E-commerce demand fuels FedEx revenues as it prepares for Covid vaccine

FedEx saw its revenues and profits improve in its fiscal first quarter as a surge in e-commerce demand propelled performance.

The express giant saw revenues for the three months ended August 31 increase by 13.5% year on year to $19.3bn, while net income was up 67.8% to $1.2bn and operating income improved by 62.5% to $1.6bn.

FedEx said that operating results increased due to volume growth at FedEx International Priority and US domestic residential package services, yield improvement at FedEx Ground and FedEx Freight, and one additional operating weekday.

These factors were partially offset by costs to support strong demand and to expand services, variable compensation expenses, and Covid-19 related costs incurred to ensure the safety of FedEx team members and customers.

FedEx chief marketing and communications officer Brie Carere said: “In the US, spending that would normally have gone into services has shifted towards goods with goods spending boosted further by pent-up demand. Retail sales are growing again year-over-year and e-commerce is building at [peak] holiday levels.

“Outside of the US, recovery has taken hold as well as coronavirus-related restrictions have been loosened. Manufacturing output is improving off the April low.”

Carere said that FedEx had benefited from reduced air cargo capacity because of its fleet of freighters. She pointed out that freighter capacity now accounts for 66% of total air capacity on the transatlantic lane, 83% on the transpacific and 80% on the Europe to Asia lane.

This compares to pre-covid freighter capacity of 33% for transatlantic, 59% for transpacific and 50% for Europe to Asia.

“Internationally, demand was the strongest on the transpacific lane with lower percentage of PPE shipments month-over-month. Europe’s demand continues to be driven by the growth of e-commerce.”

Another trend was the acceleration of e-commerce. Carere said that pre-Covid FedEx projected that the US domestic market would hit a 100m packages per day by calendar year 2026, but it has now brought this projection forward to 2023.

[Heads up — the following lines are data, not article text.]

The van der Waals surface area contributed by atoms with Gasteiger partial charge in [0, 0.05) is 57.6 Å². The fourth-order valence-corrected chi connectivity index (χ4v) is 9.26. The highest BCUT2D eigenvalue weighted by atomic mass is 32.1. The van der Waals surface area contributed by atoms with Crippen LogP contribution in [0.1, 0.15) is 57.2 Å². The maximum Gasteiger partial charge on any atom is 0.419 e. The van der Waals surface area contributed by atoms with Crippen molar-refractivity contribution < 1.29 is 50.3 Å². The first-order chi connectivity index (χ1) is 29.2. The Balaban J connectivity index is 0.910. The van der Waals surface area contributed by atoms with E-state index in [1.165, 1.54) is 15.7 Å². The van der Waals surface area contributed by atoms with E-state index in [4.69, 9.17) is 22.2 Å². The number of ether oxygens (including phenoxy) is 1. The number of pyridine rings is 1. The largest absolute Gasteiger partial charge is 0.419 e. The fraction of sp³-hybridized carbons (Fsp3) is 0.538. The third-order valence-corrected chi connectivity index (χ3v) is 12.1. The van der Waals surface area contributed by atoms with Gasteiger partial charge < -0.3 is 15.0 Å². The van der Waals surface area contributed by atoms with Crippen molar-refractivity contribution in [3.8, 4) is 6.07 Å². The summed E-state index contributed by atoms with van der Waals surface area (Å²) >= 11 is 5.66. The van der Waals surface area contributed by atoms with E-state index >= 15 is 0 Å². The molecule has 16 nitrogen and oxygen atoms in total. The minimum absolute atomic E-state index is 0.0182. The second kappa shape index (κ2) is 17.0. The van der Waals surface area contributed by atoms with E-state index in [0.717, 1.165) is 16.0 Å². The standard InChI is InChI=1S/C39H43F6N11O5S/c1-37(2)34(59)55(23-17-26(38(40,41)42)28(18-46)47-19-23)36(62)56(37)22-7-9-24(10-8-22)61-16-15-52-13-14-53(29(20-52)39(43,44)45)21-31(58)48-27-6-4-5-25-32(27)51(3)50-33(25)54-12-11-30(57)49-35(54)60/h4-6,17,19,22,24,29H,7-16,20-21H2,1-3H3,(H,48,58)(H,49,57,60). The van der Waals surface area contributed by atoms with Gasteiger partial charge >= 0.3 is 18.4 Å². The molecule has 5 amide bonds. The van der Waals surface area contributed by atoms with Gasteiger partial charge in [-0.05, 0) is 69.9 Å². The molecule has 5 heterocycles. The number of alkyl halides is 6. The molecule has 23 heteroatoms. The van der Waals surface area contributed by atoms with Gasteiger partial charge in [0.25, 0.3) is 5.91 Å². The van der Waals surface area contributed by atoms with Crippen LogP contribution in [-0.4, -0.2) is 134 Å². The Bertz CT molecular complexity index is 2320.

“E-commerce fueled substantially by this pandemic is driving the extraordinary growth,” she said. “In fact 96% of the US growth is expected to come from e-commerce.”

FedEx added that it was also prepared for the distribution of a Covid vaccine.

President and chief executive of FedEx Express Don Colleran said: “We look at this really as a supply chain design opportunity first of all for many months as you can imagine we were talking with the major manufacturers and customers in the healthcare space, along with HHS CDC and the FDA. So, this will be clearly a global team effort.

“What’s unique about this opportunity when you think it through is, there is very good a chance that, lot of ingredients are going to be made in one country. The manufacturing of these vaccines are in other country and other region and the consumption or the need for this is global. And this is why we are uniquely positioned.”

He pointed out that FedEx serves 220 countries and has more than 600 aircraft in its network.

Look at the peak season, the company said it was preparing for a “peak like no other” and would implement several peak surcharges to cover the increased cost of delivering shipments.

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Damian Brett

Damian Brett
I have been writing about the freight and logistics industry since 2007 when I joined International Freighting Weekly to cover the shipping sector.After a stint in PR, I have gone on to work for Containerisation International and Lloyds List - where I was editor of container shipping - before joining Air Cargo News in 2015.Contact me on [email protected]